by NinaPhoto by Melina Meza
1.33 By cultivating an attitude of friendship toward those who are happy, compassion toward those in distress, joy toward those who are virtuous, and equanimity toward those who are nonvirtuous, lucidity arises in the mind. —Yoga Sutras, translated by Edwin Bryant
Something Richard Rosen wrote in the post Richard Rosen Clarifies the Meaning of Avidyareally struck me:
"By the by the classical yamas and niyamas aren’t prescribed as means to make us better citizens. This may be a byproduct, but their real purpose is to calm things down in our wildly fluctuating citta and prepare us to meditate."
Although years ago I wrote about the concept of how the yamas help you cultivate equanimity in my post Yama Drama: Considering the First Branch of Yoga, saying that using the yamas as guidelines for your conduct would help you prevent your life from turning into a soap opera and thus allow you to experience more peace of mind.But because we always hear so much about the yamas as being moral or ethnical guidelines, I hadn’t really thought of this the original purpose of the yamas and niyamas until I read that quote from Richard. But sutra 1.33, which I’ve quoted above, makes it crystal clear that the reasons for conducting yourself with friendship, compassion, joy, and equanimity toward others is to allow “lucidity” to arise in the mind (not to be a good person). And Edwin Bryant describes practicing according to this sutra as an off-the-mat type of meditation for quieting the mind.
“This sutra prescribes a kind of mindfulness or mental cultivation off the mat, so to speak, that is, in day-to-day affairs outside of the context of citta-vrtti-nirodha—type meditation.”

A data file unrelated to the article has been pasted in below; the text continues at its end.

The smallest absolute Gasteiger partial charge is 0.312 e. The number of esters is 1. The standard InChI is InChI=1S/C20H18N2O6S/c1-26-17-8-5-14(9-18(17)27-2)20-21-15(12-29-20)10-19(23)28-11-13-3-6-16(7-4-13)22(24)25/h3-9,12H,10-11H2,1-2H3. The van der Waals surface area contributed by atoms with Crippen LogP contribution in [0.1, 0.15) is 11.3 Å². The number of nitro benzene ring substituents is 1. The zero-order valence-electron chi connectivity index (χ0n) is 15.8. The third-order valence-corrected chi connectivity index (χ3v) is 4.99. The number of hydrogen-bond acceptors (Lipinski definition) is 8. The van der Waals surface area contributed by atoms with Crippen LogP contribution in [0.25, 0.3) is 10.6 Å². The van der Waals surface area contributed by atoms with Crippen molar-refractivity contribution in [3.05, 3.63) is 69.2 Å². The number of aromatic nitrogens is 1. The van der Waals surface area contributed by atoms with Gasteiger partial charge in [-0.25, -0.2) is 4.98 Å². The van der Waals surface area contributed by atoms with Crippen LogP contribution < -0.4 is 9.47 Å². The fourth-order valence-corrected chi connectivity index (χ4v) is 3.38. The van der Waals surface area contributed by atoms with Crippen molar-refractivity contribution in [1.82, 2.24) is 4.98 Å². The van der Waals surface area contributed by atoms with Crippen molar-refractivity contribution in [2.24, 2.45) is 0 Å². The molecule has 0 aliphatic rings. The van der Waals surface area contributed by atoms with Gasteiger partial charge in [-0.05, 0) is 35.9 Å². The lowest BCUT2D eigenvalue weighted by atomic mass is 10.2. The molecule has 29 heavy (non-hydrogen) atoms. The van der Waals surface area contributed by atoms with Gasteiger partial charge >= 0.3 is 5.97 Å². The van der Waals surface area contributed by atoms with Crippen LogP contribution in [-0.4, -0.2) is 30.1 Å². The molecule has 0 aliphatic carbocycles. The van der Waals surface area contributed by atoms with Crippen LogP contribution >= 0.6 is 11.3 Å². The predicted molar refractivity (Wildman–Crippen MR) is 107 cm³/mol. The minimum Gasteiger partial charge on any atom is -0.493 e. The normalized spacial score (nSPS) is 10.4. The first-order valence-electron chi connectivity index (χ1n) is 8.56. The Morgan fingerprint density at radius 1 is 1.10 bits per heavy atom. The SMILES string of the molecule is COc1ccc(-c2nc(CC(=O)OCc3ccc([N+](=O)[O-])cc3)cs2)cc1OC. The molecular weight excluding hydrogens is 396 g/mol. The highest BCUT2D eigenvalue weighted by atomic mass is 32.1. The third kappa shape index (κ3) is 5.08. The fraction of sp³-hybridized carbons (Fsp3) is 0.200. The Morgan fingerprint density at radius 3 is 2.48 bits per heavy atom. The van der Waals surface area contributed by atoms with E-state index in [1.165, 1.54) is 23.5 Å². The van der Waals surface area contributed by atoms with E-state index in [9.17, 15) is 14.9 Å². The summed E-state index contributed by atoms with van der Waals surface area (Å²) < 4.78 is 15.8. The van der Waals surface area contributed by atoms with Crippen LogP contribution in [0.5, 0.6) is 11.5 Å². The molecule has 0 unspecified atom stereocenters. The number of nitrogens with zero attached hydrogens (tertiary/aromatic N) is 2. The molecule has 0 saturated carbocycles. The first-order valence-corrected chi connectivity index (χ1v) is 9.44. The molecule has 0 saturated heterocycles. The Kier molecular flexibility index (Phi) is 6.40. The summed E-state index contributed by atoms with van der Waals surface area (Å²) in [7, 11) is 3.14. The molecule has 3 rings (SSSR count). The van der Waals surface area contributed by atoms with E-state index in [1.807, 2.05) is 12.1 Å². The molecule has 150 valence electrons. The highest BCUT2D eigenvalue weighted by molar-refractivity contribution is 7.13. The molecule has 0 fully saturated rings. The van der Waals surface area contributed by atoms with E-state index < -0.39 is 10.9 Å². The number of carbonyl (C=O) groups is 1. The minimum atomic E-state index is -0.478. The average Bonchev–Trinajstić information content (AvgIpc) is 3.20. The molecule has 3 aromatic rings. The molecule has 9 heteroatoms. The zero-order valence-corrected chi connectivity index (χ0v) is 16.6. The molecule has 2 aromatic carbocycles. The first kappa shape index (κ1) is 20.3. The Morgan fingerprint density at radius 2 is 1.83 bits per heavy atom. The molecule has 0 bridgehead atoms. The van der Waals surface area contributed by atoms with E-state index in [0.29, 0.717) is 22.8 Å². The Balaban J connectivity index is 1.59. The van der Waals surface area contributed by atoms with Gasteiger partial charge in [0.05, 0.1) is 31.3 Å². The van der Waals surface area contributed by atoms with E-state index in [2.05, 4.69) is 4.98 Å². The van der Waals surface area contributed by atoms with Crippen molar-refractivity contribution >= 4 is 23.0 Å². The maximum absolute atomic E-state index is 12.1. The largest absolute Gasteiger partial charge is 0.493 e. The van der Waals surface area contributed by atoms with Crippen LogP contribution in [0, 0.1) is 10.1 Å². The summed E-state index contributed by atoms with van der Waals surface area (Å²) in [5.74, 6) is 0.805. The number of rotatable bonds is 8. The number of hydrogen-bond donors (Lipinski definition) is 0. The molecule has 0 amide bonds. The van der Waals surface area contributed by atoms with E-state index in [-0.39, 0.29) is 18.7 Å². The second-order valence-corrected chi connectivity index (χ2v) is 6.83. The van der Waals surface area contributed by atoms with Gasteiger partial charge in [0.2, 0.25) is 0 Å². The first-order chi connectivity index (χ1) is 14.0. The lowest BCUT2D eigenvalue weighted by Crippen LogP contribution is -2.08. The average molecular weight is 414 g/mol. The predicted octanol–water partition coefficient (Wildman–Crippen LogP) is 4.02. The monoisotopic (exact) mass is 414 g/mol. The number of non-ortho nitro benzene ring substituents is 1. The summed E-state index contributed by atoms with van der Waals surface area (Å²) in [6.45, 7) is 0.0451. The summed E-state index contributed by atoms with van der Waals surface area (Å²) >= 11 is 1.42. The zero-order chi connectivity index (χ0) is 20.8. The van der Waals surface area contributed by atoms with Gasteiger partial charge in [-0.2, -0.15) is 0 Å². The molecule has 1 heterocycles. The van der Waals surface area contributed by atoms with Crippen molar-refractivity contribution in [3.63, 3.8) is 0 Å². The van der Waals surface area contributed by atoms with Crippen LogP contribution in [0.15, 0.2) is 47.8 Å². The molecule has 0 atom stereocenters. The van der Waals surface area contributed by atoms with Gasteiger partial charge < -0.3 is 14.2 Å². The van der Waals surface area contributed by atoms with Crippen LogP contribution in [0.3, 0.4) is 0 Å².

So how does cultivating friendship, compassion, joy and equanimity toward others help us calm our minds? As we age—or simply move from one stage of life to another—what often interferes with our ability to be content are the feelings we have when we compare ourselves to others. If we’re honest with ourselves, we realize that comparing ourselves to others can trigger some ugly feelings, including envy, jealousy, anger, and intolerance.
“Hariharananda suggests that envy generally arises when we encounter people whom we do not care about experiencing happiness. Even a pious person can invoke our jealously and we take cruel delight when we find an enemy in misery.” —Edwin Bryant
But according to Patanjali cultivating positive feelings for those who trigger the negative ones, we can “remove” the negative feelings that are disturbing our equanimity.
“By being a well-wisher toward those who are happy, as well as those who are virtuous, the contamination of envy is removed. By compassion toward those who are miserable, that is, by wishing to remove someone’s miseries as if they were one’s own, the contamination of the desire to inflict harm on others is removed. By equanimity toward the impious, the contamination of intolerance is removed. —Edwin Bryant
This sounds hard, I know. But it reminds me a story I once heard Jivana tell about how his original motivation for creating the Accessible Yoga community was envy. When he moved to Santa Barbara he felt a bit jealous of the other yoga teachers who had successful careers teaching what he himself wanted to teach. So, inspired by pratipaksha bhavana (sutra 2.33 below), what he decided to do was to create a venue where these very teachers—the ones he envied—could do their good work. Although he wasn’t directly inspired by sutra 1.33, his practice of pratipaksha bhavana toward those he envied sure sounds like cultivating an attitude of friendship and joy toward the happy and virtuous to me.
One way to start with this practice could be to use Patricia Walden’s “precious pause,” described at Self-Study for Emotional Well-Being. As you meditate, practice yoga mindfully, and/or go about your everyday life, notice the negative thoughts or feelings towards others that arise. When you observe this happening, pause and watch your thoughts without reacting to them. This will give you the opportunity to consider a different reaction instead—in this case one of friendship, compassion, joy, or equanimity.
Sutra 2.33 Upon being harassed by negative thoughts, one should cultivate counteracting thoughts. —Yoga Sutras, translated by Edwin Bryant
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